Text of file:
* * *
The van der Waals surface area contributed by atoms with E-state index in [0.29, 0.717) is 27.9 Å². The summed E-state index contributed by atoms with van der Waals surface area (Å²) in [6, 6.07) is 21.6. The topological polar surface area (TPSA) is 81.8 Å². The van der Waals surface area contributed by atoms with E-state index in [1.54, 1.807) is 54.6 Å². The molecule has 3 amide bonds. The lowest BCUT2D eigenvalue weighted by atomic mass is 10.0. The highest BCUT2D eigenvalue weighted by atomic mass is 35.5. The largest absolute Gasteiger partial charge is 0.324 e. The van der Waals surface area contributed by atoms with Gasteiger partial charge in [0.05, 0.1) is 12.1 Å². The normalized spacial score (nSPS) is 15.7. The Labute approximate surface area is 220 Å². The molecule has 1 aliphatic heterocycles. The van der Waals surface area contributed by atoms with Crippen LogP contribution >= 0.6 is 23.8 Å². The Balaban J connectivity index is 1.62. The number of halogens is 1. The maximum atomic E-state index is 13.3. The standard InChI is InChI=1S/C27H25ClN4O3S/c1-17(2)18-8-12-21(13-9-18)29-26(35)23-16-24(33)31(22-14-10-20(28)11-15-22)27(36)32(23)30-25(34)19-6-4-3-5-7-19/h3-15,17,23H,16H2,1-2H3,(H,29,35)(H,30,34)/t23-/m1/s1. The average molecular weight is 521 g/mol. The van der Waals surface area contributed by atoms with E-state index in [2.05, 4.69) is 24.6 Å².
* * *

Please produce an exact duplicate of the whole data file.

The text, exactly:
The van der Waals surface area contributed by atoms with E-state index in [0.29, 0.717) is 27.9 Å². The summed E-state index contributed by atoms with van der Waals surface area (Å²) in [6, 6.07) is 21.6. The topological polar surface area (TPSA) is 81.8 Å². The van der Waals surface area contributed by atoms with E-state index in [1.54, 1.807) is 54.6 Å². The molecule has 3 amide bonds. The lowest BCUT2D eigenvalue weighted by atomic mass is 10.0. The highest BCUT2D eigenvalue weighted by atomic mass is 35.5. The largest absolute Gasteiger partial charge is 0.324 e. The van der Waals surface area contributed by atoms with Gasteiger partial charge in [0.05, 0.1) is 12.1 Å². The normalized spacial score (nSPS) is 15.7. The Labute approximate surface area is 220 Å². The molecule has 1 aliphatic heterocycles. The van der Waals surface area contributed by atoms with Crippen LogP contribution >= 0.6 is 23.8 Å². The Balaban J connectivity index is 1.62. The number of halogens is 1. The maximum atomic E-state index is 13.3. The standard InChI is InChI=1S/C27H25ClN4O3S/c1-17(2)18-8-12-21(13-9-18)29-26(35)23-16-24(33)31(22-14-10-20(28)11-15-22)27(36)32(23)30-25(34)19-6-4-3-5-7-19/h3-15,17,23H,16H2,1-2H3,(H,29,35)(H,30,34)/t23-/m1/s1. The average molecular weight is 521 g/mol. The van der Waals surface area contributed by atoms with E-state index in [2.05, 4.69) is 24.6 Å².